Pacific Northwest Ballet principal dancer Elizabeth Murphy with corps de ballet dancer
Dylan Wald in Alejandro Cerrudo’s Little mortal jump
Photo by Angela Sterling

The highlight of the entire evening began the program: Gibson’s 2002 ballet, Rush. Gibson is currently one of PNB’s ballet masters and a former dancer with the company. As someone who works with the company daily, Gibson has the upper hand in both casting and rehearsing his own work—and it shows. Never mind the clean corps work with precise formations and timing, the dancers seemed effortlessly at home within the choreography. A subtle indication of such meticulousness came as the dancers executed a grand jeté simultaneously: all hit identical heights of the jump at the exact same time, with mirror image splits—an understated, yet extremely difficult feat. This restaged ballet felt like it had been specifically choreographed for, (and then painstakingly rehearsed by,) the current company. Dancers Leta Biasucci and Generosa also shined, angelically and maturely, respectively.

Rush featured gendered virtuosity, as ballet does, but in an extremely balanced way that equalized the sexes. Especially visible in the pas de deux between Jerome Tisserand and Lesley Rausch, this equality was underscored through the replicated kneeling pose at the beginning and end of the pas, first him, then her. Tisserand and Rausch paired well in this meditative section—the carefully nuanced moments within their individual port de bras and combined interaction implied story, while allowing the audience to determine personal meaning. Tisserand also gleamed throughout group sections, especially in his suspended jumps.

Pacific Northwest Ballet soloists Benjamin Griffiths and Leta Biasucci with company dancers in Paul Gibson’s Rush, Photo by Angela Sterling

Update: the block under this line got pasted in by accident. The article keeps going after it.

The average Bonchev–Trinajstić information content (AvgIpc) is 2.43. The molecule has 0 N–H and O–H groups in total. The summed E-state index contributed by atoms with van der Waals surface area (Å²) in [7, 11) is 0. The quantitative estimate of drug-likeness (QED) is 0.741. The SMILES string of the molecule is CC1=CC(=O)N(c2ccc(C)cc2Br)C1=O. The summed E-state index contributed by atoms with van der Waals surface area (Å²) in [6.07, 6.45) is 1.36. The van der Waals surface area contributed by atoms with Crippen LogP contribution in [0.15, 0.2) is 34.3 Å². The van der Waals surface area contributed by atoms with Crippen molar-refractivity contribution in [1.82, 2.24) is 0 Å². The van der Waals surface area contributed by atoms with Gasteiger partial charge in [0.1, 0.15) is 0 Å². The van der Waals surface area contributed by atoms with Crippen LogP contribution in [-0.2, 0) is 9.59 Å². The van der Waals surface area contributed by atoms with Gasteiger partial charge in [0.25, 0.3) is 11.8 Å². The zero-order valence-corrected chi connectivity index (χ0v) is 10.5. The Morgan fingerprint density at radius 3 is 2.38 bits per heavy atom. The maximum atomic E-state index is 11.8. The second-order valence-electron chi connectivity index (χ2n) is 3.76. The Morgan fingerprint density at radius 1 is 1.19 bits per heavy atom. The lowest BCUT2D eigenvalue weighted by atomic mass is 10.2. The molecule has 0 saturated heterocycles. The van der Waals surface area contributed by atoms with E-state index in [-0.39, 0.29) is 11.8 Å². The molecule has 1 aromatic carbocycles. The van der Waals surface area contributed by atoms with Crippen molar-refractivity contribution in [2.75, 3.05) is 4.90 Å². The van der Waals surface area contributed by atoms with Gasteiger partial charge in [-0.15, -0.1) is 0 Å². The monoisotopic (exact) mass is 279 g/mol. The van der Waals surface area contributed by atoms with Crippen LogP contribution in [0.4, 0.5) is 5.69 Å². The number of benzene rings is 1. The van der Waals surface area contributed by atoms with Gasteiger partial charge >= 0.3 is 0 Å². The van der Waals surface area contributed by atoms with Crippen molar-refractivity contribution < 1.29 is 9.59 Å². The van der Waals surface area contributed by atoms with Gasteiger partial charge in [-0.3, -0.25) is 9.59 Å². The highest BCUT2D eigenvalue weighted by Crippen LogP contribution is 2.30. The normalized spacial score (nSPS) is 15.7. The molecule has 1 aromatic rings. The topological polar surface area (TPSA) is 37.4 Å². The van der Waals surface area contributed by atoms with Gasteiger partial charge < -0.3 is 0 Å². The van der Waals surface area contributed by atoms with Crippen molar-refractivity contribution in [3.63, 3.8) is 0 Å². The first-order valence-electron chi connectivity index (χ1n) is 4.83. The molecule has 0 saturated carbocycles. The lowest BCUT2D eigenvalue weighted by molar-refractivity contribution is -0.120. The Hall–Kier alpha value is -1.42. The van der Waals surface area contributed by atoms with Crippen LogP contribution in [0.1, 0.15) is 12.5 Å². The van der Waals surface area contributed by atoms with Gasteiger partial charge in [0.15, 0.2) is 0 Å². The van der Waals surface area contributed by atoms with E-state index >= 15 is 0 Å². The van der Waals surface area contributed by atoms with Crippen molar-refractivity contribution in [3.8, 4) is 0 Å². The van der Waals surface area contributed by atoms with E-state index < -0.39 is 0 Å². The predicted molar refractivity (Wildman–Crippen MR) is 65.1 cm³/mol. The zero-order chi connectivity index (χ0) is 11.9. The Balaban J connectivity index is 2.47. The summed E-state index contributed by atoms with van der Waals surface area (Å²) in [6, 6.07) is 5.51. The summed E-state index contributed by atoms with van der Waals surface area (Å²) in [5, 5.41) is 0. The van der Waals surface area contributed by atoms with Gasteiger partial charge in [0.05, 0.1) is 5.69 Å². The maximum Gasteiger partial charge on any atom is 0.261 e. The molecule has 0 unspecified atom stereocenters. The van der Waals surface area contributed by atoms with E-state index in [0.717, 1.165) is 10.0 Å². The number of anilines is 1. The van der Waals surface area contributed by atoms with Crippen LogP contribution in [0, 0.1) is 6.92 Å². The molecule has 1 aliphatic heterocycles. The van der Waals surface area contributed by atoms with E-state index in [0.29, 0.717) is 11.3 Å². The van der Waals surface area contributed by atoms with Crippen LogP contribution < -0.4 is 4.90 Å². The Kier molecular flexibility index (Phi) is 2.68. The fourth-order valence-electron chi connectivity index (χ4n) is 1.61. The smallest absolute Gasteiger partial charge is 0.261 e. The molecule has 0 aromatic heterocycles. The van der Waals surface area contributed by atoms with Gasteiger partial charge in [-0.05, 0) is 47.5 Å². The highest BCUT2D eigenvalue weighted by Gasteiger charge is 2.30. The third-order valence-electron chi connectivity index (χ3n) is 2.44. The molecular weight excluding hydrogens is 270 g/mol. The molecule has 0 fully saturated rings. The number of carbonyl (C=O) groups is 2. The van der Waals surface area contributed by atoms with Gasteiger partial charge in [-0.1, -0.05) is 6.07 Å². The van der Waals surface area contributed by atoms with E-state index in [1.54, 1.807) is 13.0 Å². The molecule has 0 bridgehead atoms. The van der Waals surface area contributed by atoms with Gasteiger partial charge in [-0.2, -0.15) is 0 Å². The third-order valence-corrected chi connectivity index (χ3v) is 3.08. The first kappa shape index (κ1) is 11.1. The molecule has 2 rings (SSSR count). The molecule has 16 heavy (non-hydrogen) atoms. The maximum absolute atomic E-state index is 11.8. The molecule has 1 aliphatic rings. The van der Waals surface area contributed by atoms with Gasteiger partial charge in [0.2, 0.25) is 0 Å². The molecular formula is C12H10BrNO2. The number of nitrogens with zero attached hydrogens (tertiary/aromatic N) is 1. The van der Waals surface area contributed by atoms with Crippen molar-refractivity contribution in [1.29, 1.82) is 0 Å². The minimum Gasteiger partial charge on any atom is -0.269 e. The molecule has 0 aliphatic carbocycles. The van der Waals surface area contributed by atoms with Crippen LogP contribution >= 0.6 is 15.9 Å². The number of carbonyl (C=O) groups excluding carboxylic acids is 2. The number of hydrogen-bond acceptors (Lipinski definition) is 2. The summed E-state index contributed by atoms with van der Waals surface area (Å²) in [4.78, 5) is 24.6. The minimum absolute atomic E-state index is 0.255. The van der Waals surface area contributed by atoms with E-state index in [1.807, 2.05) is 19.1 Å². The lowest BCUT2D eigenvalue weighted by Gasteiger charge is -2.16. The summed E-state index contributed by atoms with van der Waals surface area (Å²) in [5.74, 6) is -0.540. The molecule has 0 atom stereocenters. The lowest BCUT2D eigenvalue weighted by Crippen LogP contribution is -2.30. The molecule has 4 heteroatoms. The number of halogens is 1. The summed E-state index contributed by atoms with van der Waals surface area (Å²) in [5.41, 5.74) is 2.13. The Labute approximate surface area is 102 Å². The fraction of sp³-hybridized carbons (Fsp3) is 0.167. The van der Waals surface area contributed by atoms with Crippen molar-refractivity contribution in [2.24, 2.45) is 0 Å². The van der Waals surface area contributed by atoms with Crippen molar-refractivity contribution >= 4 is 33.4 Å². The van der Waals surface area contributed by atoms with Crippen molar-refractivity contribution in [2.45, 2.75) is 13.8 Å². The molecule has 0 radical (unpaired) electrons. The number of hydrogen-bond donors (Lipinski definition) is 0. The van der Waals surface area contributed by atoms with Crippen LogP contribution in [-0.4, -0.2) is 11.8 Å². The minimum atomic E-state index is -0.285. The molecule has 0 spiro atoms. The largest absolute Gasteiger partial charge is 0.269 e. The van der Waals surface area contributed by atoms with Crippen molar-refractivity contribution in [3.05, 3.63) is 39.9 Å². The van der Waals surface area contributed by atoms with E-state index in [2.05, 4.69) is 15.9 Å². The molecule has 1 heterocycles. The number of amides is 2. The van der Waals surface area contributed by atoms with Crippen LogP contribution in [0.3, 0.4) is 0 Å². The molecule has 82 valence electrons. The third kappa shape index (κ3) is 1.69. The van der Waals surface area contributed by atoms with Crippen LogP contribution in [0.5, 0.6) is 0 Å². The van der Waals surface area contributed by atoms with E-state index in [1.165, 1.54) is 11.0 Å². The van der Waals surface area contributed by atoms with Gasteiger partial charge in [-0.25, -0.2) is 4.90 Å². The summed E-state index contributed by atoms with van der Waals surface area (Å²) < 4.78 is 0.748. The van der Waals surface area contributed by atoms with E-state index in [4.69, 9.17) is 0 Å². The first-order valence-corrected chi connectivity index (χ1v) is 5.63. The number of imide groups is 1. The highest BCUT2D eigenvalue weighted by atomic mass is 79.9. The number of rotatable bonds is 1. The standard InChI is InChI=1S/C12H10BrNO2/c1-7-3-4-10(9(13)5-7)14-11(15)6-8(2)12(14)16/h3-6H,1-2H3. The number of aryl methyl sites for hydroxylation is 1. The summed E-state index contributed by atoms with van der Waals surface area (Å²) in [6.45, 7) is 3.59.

Pacific Northwest Ballet soloists Benjamin Griffiths and Leta Biasucci
with company dancers in Paul Gibson’s Rush
Photo by Angela Sterling

PNB excelled in Director’s Choice both technically and artistically. Each sure-footed step exuded confidence and allowed dancers to revel with abandon onstage. Gone was the characteristic upper spine stiffness often seen in classical dancers performing contemporary works. Boal recently announced a neoclassical and contemporary-heavy lineup for the 2016-17 season. The most exciting part: these dancers seem ready.

Director’s Choice continues March 24-26 at 7:30 pm and March 27 at 1 pm.  Purchase tickets online here, by calling (206) 441-2424, or in person at the box office.

2 comments

  1. This review is right on the money. The Gibson piece deserves to be spotlighted for so many things it reaches for and hits, and the dancers in all three pieces just grow and grow and grow. Charlotte Hart writes brilliantly and clearly about what she sees and hears. Bravo.

  2. I love that SeattleDances utilizes so many different people to write on dance. It is wonderful. However, there is one drawback in my opinion. In my opinion, for the choreographers whose work is being written about there is no context for the writers’ point of view to be clearly understood. Because who they are, known through their writing, is largely unknown to us. We often do not understand their biases, preferences, aesthetic likes and dislikes because we do not encounter their points of view often enough – we cannot contextualize their opinions. An example: I read ALASTAIR MACAULAY, senior dance critic of the New York Times often, as I did with ANNA KISSELGOFF when she held that position. Over time I learned “where they stood” regarding certain aesthetics so when I read their opinions I knew how to “read” it. It didn’t matter if they liked or disliked something I did only that I understood where they were coming from and that is where the value was.
    I do not know if what I am writing makes sense or even if there is a compromise to your current practice and what I believe might be another approach – not better but different. Thank you…